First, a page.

Tinkering and Innovation (without forgetting Christensen)

Tinkerings is not a word, I think, that is easily or commonly associated with innovation. And yet! It appears several times on this blog as indicated by the #tinkering tag. And here is the reference to a nice article by Paul Millier entitled The engineer, the tinkerer and the innovator (L’ingénieur, le bricoleur et l’innovateur). I’m not sure if you can have free access so here is a brief excerpt:

The other way of innovating is that of the “Tinkerer” [1], who, on the contrary, collects pieces to get an idea of ​​the whole. He collects disparate elements from the left and the right which he preserves “in case it could be useful”. He brings them together, he assembles them, he organizes and reorganizes until suddenly – almost surprisingly – it makes sense and the innovator can say “eureka”. Damn, but it’s obvious! How had we not thought about it before? The suitcase and the wheel existed separately from each other until the day when someone brought them together to make the suitcase on wheels. How could we imagine traveling without a suitcase on wheels today? This is a radical innovation.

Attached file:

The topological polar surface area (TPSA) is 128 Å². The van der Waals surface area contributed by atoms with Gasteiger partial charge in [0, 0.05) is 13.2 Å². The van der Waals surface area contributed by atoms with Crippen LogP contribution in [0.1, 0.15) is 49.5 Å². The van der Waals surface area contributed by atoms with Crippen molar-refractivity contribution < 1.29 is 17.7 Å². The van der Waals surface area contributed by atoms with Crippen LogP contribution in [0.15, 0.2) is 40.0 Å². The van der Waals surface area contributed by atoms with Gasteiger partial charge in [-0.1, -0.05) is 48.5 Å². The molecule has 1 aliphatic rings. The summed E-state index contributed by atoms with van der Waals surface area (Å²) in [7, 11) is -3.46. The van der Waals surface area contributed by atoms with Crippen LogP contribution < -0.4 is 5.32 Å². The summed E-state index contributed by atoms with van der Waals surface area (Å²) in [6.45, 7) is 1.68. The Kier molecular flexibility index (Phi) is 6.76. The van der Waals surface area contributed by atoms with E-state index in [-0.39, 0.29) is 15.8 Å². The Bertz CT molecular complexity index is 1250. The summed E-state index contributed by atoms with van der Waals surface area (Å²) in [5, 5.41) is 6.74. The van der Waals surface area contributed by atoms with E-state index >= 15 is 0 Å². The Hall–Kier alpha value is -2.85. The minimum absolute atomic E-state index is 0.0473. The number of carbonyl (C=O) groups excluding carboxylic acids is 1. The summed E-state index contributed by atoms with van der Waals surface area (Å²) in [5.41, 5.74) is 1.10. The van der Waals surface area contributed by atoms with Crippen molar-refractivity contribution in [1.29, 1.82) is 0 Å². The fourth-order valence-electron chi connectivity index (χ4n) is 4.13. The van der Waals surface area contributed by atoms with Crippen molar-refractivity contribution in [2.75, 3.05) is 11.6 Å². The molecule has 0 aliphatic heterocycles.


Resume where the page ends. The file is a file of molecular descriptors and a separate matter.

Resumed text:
[1] The term “Tinkering” used here has no derogatory character, quite the contrary. It corresponds to a profound distinction proposed by Claude Lévi Strauss in “La pense sauvage” (1962) between two approaches (both valid) that of the “scientist”, of the “engineer” who defines himself by a project, and that of the “Tinkerer” who deals with the “means at hand” (and therefore with the client in the case of innovation). This term is quite positive for this author as for all those who, in strategic analysis, semiotics or sociology, have appropriated this notion.